Johnny Manziel case spotlights CFL's complicated approach to concussions
League has not admitted link between football and brain disease
The issue of concussions in football, specifically in the CFL, is once again in the spotlight after Montreal quarterback Johnny Manziel took a hellacious hit in the third quarter of last Saturday's game against Ottawa.
Manziel was rocked by the Redblacks' Jonathan Rose at the goal line, fumbled the football on the hit and crumpled to the turf. As he ran to the sidelines after the play, he was seen shaking his head and appeared woozy. Manziel was back on the field for the next offensive series and finished the game, prompting some to question why he was allowed back in the game so quickly.
Watch the big hit on Manziel (1:02 mark):
In an email to CBC Sports, the CFL said that "after speaking to the Montreal Alouettes' medical staff, Johnny Manziel did go through the concussion protocol and received the necessary treatment following the play in the third quarter."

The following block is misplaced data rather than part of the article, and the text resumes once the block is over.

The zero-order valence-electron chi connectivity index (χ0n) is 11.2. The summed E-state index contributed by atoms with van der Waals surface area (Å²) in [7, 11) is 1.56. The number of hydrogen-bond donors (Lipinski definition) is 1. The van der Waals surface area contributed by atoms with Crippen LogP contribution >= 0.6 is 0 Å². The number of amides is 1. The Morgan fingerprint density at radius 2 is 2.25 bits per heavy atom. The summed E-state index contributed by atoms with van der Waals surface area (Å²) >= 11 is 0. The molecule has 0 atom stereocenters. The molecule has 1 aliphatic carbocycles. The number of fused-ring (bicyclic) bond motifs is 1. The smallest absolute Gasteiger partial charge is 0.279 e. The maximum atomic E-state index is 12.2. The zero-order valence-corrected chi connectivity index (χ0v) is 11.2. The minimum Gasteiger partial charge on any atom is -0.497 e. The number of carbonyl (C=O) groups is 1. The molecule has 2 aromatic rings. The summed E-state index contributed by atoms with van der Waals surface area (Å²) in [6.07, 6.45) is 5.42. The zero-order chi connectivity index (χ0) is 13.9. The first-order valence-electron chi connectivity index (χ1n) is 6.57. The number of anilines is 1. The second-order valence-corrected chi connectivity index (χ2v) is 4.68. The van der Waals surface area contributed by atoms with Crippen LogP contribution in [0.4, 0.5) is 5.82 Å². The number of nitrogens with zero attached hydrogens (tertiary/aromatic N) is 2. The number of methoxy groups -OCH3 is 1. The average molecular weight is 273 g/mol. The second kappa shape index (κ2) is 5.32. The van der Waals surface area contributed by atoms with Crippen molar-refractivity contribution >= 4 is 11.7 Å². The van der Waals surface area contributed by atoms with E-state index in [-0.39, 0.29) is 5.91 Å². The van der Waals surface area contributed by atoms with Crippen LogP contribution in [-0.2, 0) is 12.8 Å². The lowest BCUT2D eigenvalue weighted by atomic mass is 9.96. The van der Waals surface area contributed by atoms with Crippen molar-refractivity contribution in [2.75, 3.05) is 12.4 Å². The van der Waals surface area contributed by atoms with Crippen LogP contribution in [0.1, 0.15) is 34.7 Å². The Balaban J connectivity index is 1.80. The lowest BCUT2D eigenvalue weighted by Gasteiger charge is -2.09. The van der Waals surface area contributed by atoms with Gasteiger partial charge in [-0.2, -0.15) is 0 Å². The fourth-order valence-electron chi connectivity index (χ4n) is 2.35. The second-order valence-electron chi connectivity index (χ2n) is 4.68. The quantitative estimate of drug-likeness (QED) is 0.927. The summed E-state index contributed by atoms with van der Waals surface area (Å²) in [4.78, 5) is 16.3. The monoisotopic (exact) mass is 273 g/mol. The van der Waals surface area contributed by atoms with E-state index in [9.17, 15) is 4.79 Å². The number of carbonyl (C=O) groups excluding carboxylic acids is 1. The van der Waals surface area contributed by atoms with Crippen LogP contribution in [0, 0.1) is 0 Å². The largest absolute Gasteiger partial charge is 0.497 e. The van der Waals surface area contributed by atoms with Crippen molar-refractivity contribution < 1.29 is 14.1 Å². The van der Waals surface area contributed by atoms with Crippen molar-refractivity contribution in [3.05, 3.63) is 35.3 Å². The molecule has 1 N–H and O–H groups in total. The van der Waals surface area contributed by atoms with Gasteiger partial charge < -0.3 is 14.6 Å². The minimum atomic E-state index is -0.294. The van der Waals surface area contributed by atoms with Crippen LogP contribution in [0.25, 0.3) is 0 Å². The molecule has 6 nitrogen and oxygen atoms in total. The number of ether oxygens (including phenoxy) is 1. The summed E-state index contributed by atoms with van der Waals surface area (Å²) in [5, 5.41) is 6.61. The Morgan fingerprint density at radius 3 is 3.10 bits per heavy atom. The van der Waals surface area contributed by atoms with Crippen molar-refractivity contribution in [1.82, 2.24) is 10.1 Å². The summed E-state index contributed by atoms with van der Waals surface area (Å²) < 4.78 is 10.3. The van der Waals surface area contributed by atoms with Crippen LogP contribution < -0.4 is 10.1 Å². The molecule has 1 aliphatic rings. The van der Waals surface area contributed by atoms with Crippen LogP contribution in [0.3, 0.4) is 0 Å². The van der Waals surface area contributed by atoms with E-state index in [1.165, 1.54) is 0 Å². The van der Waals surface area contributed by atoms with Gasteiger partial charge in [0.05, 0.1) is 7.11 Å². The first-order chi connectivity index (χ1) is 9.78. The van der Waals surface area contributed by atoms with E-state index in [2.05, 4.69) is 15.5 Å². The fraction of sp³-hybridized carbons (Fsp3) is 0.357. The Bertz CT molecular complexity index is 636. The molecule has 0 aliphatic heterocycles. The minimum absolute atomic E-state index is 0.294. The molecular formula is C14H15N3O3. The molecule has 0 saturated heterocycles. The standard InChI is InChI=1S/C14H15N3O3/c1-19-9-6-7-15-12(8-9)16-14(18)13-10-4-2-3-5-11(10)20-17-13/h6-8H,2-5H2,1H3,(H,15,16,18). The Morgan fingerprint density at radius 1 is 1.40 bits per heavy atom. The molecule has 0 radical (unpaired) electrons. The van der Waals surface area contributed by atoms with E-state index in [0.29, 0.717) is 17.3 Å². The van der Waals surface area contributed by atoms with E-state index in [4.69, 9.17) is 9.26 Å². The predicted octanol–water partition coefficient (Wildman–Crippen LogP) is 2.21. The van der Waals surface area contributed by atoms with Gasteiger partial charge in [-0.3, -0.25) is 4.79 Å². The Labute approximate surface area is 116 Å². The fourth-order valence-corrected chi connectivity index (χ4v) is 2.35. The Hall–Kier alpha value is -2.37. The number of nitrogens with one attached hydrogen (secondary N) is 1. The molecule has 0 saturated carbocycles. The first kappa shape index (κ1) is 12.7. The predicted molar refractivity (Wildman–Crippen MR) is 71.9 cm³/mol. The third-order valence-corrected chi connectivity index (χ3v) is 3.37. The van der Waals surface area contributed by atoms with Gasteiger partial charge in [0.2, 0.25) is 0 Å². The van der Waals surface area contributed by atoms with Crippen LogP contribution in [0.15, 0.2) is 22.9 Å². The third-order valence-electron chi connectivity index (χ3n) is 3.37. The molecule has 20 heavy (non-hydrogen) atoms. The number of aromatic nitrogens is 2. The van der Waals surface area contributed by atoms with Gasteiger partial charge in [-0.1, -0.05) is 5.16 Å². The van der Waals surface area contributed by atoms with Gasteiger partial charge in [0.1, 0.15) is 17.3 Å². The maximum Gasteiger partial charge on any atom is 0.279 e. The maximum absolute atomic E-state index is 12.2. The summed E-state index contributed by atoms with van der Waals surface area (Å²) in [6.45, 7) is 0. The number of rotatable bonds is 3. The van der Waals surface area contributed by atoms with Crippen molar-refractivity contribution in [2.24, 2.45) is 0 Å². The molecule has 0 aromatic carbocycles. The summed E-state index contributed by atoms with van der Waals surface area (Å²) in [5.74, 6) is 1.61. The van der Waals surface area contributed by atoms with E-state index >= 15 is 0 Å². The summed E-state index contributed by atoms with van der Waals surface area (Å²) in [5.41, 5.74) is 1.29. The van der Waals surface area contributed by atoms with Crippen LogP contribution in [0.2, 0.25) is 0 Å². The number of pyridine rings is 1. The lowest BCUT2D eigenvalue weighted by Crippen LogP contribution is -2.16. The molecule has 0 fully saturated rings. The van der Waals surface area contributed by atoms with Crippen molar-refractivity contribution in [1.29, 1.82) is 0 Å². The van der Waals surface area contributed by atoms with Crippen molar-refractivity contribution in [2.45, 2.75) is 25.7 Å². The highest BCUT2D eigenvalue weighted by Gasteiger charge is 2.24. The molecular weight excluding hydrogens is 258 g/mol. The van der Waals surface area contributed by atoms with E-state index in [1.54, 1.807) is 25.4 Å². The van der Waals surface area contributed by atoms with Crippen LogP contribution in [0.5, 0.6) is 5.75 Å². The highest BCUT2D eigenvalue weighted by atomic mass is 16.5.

However, the quarterback was not at Montreal's practices on Tuesday or Wednesday, fuelling more speculation that he suffered a concussion on the play and was still feeling the effects.
On Wednesday, the Alouettes released another statement: "On Tuesday morning, Johnny Manziel mentioned to our medical staff that he felt symptoms that could be associated with the prescribed medication he uses for a previously diagnosed medical condition. He then missed practice in order to have some blood work done. In view of the hit he received on Saturday and the potential mitigating side effects of his prescribed medication, the Alouettes medical staff has placed Manziel under the CFL concussion protocol for further observation and precautionary reasons. Manziel will be closely observed and assessed in the next few days."
The CFL has taken heat over the last few seasons for continuing to deny a link between football-related brain injuries and degenerative brain disease. The NFL has conceded such a link, but the CFL has not followed suit.
Former CFL commissioner Jeffrey Orridge was the first to deny it and current commissioner Randy Ambrosie has followed in his predecessor's footsteps.